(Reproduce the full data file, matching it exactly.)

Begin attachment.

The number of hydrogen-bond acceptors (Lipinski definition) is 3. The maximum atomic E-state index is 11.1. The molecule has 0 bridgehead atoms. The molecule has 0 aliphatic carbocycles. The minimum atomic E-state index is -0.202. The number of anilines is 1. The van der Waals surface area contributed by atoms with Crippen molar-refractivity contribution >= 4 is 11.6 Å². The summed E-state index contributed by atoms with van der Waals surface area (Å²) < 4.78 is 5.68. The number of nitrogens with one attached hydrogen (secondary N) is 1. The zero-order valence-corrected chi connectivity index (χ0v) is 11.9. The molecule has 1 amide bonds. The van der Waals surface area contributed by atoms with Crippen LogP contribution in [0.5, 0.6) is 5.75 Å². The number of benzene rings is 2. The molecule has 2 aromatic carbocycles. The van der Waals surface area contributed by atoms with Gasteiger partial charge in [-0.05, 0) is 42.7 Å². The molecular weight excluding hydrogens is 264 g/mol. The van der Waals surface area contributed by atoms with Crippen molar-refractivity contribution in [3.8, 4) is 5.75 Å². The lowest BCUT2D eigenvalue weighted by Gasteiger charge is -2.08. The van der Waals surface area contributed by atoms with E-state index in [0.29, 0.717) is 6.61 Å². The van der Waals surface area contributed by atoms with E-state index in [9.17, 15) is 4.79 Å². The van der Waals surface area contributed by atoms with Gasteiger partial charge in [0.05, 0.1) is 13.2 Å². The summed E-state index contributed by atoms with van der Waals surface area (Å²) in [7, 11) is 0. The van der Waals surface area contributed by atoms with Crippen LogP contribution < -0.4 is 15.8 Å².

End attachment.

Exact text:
The number of hydrogen-bond acceptors (Lipinski definition) is 3. The maximum atomic E-state index is 11.1. The molecule has 0 bridgehead atoms. The molecule has 0 aliphatic carbocycles. The minimum atomic E-state index is -0.202. The number of anilines is 1. The van der Waals surface area contributed by atoms with Crippen molar-refractivity contribution >= 4 is 11.6 Å². The summed E-state index contributed by atoms with van der Waals surface area (Å²) < 4.78 is 5.68. The number of nitrogens with one attached hydrogen (secondary N) is 1. The zero-order valence-corrected chi connectivity index (χ0v) is 11.9. The molecule has 1 amide bonds. The van der Waals surface area contributed by atoms with Crippen LogP contribution in [0.5, 0.6) is 5.75 Å². The number of benzene rings is 2. The molecule has 2 aromatic carbocycles. The van der Waals surface area contributed by atoms with Gasteiger partial charge in [-0.05, 0) is 42.7 Å². The molecular weight excluding hydrogens is 264 g/mol. The van der Waals surface area contributed by atoms with Crippen molar-refractivity contribution in [3.8, 4) is 5.75 Å². The lowest BCUT2D eigenvalue weighted by Gasteiger charge is -2.08. The van der Waals surface area contributed by atoms with E-state index in [0.29, 0.717) is 6.61 Å². The van der Waals surface area contributed by atoms with E-state index in [9.17, 15) is 4.79 Å². The van der Waals surface area contributed by atoms with Gasteiger partial charge in [0.05, 0.1) is 13.2 Å². The summed E-state index contributed by atoms with van der Waals surface area (Å²) in [7, 11) is 0. The van der Waals surface area contributed by atoms with Crippen LogP contribution < -0.4 is 15.8 Å².